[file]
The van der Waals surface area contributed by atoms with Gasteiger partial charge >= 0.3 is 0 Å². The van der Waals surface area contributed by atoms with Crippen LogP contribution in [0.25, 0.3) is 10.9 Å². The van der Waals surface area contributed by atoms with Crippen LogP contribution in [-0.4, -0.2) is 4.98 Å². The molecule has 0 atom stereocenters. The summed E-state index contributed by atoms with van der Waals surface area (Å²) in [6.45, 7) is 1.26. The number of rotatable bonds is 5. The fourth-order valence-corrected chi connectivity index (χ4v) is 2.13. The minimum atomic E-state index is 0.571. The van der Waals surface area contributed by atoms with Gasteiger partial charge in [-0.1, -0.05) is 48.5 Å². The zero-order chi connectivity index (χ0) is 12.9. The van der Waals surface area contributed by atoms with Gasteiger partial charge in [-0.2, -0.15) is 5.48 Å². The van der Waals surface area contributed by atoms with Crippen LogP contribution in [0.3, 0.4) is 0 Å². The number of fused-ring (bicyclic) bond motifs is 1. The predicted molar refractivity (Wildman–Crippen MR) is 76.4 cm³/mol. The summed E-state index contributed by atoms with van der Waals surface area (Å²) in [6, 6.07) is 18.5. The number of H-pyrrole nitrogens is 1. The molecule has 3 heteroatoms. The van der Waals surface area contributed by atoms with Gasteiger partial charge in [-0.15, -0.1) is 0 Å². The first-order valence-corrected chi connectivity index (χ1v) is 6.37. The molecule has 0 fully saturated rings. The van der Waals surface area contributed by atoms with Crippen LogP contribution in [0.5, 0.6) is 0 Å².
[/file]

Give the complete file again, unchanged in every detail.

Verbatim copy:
The van der Waals surface area contributed by atoms with Gasteiger partial charge >= 0.3 is 0 Å². The van der Waals surface area contributed by atoms with Crippen LogP contribution in [0.25, 0.3) is 10.9 Å². The van der Waals surface area contributed by atoms with Crippen LogP contribution in [-0.4, -0.2) is 4.98 Å². The molecule has 0 atom stereocenters. The summed E-state index contributed by atoms with van der Waals surface area (Å²) in [6.45, 7) is 1.26. The number of rotatable bonds is 5. The fourth-order valence-corrected chi connectivity index (χ4v) is 2.13. The minimum atomic E-state index is 0.571. The van der Waals surface area contributed by atoms with Gasteiger partial charge in [-0.1, -0.05) is 48.5 Å². The zero-order chi connectivity index (χ0) is 12.9. The van der Waals surface area contributed by atoms with Gasteiger partial charge in [-0.2, -0.15) is 5.48 Å². The van der Waals surface area contributed by atoms with Crippen LogP contribution in [0.3, 0.4) is 0 Å². The number of fused-ring (bicyclic) bond motifs is 1. The predicted molar refractivity (Wildman–Crippen MR) is 76.4 cm³/mol. The summed E-state index contributed by atoms with van der Waals surface area (Å²) in [6, 6.07) is 18.5. The number of H-pyrrole nitrogens is 1. The molecule has 3 heteroatoms. The van der Waals surface area contributed by atoms with Gasteiger partial charge in [-0.15, -0.1) is 0 Å². The first-order valence-corrected chi connectivity index (χ1v) is 6.37. The molecule has 0 fully saturated rings. The van der Waals surface area contributed by atoms with Crippen LogP contribution in [0.5, 0.6) is 0 Å².